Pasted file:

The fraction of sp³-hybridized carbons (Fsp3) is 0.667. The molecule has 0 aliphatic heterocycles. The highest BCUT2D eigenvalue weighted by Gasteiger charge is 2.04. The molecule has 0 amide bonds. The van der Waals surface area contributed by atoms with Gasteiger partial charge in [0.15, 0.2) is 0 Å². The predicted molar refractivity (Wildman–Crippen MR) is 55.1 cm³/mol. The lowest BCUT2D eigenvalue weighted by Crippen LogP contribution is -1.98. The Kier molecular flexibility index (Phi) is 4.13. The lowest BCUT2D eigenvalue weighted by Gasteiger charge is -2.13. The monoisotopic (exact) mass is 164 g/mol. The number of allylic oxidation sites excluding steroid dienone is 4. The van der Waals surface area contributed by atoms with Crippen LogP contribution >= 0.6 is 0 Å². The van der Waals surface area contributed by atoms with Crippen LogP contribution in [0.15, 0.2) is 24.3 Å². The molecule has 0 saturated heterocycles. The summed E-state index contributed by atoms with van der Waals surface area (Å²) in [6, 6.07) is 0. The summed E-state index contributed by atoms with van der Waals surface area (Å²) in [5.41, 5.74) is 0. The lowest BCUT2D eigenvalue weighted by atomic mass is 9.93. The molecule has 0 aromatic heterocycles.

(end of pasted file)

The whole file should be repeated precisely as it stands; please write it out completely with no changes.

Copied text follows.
The fraction of sp³-hybridized carbons (Fsp3) is 0.667. The molecule has 0 aliphatic heterocycles. The highest BCUT2D eigenvalue weighted by Gasteiger charge is 2.04. The molecule has 0 amide bonds. The van der Waals surface area contributed by atoms with Gasteiger partial charge in [0.15, 0.2) is 0 Å². The predicted molar refractivity (Wildman–Crippen MR) is 55.1 cm³/mol. The lowest BCUT2D eigenvalue weighted by Crippen LogP contribution is -1.98. The Kier molecular flexibility index (Phi) is 4.13. The lowest BCUT2D eigenvalue weighted by Gasteiger charge is -2.13. The monoisotopic (exact) mass is 164 g/mol. The number of allylic oxidation sites excluding steroid dienone is 4. The van der Waals surface area contributed by atoms with Crippen LogP contribution >= 0.6 is 0 Å². The van der Waals surface area contributed by atoms with Crippen LogP contribution in [0.15, 0.2) is 24.3 Å². The molecule has 0 saturated heterocycles. The summed E-state index contributed by atoms with van der Waals surface area (Å²) in [6, 6.07) is 0. The summed E-state index contributed by atoms with van der Waals surface area (Å²) in [5.41, 5.74) is 0. The lowest BCUT2D eigenvalue weighted by atomic mass is 9.93. The molecule has 0 aromatic heterocycles.